Author tells Van Briggle story at History Center

       Sharon Swint, an Old Colorado City Historical Society (OCCHS) volunteer and co-author of a recent book on Van Briggle Pottery, spoke Jan. 12 about Artus Van Briggle's legacy - including the direct line between his original pottery and the current business in the old Midland Roundhouse building.
       More than 30 people trudged through snow and near-zero temperatures to attend the hour-long presentation in the OCCHS' History Center.
       Swint wrote the book, titled “The Story Behind the Clay - A Comprehensive Guide to Commissioned Van Briggle Specialty Pieces,” with her son David. She said the research project had its origins years ago when she developed an appreciation for early Van Briggle pieces and bought some of them. “But we were soon priced out of the market,” she lamented.
       In the process, she ran across Van Briggle pieces with names and dates that were obscure, and this intrigued her and her son even more. “Along the way, we forgot if we were collectors or historians,” she commented.
       Illustrating her story with old photos, Swint explained how 30-year-old Artus Van Briggle came to Colorado Springs in 1899 in the (vain) hope of beating the tuberculosis he had contracted while studying in Europe. Between then and his death in 1904, he and his wife Anne established the pottery business and he became internationally known for his creative glazes. He also was closely involved with many individuals and groups in Colorado Springs: “He became our potter,” Swint said.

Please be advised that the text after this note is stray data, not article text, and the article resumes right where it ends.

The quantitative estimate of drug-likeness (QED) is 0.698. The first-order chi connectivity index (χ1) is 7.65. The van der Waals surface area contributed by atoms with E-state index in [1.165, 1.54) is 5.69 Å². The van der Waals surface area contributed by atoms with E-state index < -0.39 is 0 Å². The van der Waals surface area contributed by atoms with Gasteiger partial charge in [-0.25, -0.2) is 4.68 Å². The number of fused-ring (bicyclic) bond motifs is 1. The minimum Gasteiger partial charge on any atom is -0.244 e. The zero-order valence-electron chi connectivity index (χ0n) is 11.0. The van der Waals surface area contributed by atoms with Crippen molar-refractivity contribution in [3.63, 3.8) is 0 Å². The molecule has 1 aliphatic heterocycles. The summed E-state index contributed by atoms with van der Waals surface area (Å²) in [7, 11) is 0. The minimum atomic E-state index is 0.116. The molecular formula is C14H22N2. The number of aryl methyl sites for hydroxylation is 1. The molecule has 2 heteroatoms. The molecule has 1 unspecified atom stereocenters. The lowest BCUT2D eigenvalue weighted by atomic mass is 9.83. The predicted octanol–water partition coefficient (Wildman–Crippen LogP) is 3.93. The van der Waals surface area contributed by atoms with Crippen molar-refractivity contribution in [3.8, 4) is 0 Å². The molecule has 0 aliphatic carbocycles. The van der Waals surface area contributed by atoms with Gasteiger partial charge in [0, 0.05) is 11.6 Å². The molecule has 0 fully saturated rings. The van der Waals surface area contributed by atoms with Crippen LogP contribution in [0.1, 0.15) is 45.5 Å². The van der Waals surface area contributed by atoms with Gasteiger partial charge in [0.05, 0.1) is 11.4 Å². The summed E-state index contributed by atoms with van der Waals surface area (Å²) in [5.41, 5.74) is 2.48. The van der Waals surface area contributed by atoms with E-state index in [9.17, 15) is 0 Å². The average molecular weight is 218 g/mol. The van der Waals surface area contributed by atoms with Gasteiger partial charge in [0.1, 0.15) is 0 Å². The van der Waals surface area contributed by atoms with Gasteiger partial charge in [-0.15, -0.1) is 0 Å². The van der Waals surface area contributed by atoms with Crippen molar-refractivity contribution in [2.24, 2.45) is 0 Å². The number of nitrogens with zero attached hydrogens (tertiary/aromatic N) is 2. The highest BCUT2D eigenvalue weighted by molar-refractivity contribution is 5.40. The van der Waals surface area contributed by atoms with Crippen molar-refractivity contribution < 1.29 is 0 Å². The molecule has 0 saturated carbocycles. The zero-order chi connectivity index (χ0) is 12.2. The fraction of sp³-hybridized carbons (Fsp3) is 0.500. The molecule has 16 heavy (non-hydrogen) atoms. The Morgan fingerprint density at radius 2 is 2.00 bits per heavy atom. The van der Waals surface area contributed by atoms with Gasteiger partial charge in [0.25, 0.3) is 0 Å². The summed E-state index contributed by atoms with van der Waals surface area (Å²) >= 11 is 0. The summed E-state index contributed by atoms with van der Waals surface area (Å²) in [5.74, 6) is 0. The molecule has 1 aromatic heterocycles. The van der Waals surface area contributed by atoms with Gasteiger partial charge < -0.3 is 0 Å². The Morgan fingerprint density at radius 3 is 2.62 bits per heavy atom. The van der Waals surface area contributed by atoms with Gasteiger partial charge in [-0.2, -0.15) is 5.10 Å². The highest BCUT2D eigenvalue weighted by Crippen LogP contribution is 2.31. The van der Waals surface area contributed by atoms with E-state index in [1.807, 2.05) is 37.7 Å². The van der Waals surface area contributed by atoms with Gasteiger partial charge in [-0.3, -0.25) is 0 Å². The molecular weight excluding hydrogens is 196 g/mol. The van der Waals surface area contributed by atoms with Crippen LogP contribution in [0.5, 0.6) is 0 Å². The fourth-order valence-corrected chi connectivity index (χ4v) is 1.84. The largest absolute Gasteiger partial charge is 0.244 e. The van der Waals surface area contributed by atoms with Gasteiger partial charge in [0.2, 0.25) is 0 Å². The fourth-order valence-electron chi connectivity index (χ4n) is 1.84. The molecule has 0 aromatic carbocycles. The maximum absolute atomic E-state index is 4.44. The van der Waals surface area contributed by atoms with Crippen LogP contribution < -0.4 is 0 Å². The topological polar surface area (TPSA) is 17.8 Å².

In 1908, Anne built the Van Briggle Memorial Pottery building near Colorado College (still standing and now owned by the college) to continue producing pieces using Artus's styles and formulas. But prosperity was elusive. Eventually Anne left, and the business wound up being sold to the highest bidder.
       From 1915 on, there have been just three sets of owners: Charles B. Lansing, from 1915 to 1920; the Lewis brothers, from 1920 to 1969; and the Stevenson family, since 1969.
       Kenneth Stevenson had been the bookeeper for the Lewis brothers. His purchase followed the 1968 consolidation of all operations at the roundhouse. The move from the Memorial Pottery building was triggered by concerns in the 1950s that the planned I-25 might run right through the property it was on.
       The roundhouse had ceased being used for its original purpose because the Midland railway shut down in 1949.
       Stevenson ran Van Briggle until his death in 1990, and the business is now in the hands of his wife Bertha and son Craig. The duo announced this year that they are looking for a new location, but in the meantime the business continues at the roundhouse, Swint said.
       Over the years, the levels of creativity at the pottery have ebbed and flowed, the Swints' book notes, but all in all, Sharon Swint told her audience, “I think Artus Van Briggle would be happy today to see what Bertha and Craig have done to keep the pottery alive.”

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